Torah Scribing: A Recipe for a Living Tradition

Torah Scribing: A Recipe for a Living Tradition
4084 Views
Email It

Torah scribe, Julie Seltzer, compares the experience of finding her belated mother's hand-written banana bread recipe on a worn index card and the writing of a Torah scroll. How can the handwriting of each ... See more

Close

The Rest is Commentary

Robot writes Torah at Berlin Jewish Museum

Frankfurt Jewish community severs ties with Chabad The Jewish community of Frankfurt is distancing itself from the city's Chabad-Lubavitch chapter following a series of alleged instances of "disrespect" shown against community rabbis.

What's Lost as Handwriting Fades

"And it seems that this circuit is contributing in unique ways we didn't realize," he continued. "Learning is made easier." A 2012 study led by Karin James, a psychologist at Indiana University, lent support to that view.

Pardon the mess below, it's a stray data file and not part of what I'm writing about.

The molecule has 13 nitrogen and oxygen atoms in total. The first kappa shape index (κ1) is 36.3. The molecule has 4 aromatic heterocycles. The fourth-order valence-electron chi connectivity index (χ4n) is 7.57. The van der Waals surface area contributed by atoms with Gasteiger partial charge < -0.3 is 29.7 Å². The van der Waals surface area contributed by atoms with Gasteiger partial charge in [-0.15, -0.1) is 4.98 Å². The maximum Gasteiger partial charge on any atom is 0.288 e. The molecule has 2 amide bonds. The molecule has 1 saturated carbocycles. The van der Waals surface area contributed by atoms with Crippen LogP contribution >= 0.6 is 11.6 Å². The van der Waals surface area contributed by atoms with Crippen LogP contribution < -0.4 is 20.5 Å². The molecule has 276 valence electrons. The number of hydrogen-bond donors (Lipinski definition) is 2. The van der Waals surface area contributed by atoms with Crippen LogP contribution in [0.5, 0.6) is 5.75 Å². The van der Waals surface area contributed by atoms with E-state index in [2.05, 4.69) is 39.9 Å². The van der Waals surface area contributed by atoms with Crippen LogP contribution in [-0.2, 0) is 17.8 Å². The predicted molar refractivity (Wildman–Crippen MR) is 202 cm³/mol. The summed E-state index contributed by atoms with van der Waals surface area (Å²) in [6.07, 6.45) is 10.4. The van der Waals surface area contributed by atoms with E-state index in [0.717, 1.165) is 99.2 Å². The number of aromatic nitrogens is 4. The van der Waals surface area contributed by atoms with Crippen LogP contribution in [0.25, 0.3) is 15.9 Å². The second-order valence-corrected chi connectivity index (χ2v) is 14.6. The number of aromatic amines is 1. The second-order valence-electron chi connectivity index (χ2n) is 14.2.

Julie  Seltzer, 

Soferet

Julie Seltzer is a scribe, educator, and writer with a background in the performing arts. She is the second woman in history known to have written a Torah, though she suspects there were others we don't know about. Currently, Julie is completing her third Torah for Tamid NYC in Manhattan. Her first was written on display at the Contemporary Jewish Museum in San Francisco, as part of an exhibit titled As it is Written: Project 304,805. Julie is working on a book that chronicles her spiritual journey, addressing themes of inheritance, authenticity, and spiritual transmission. In the past, Julie has worked as a legal intern, a classroom teacher, a baker, and for one glorious day, as a shepherd. She is originally from Philadelphia, PA and resides in the Hudson Valley with her Israeli mutt, Shusha. Please visit her website for more information.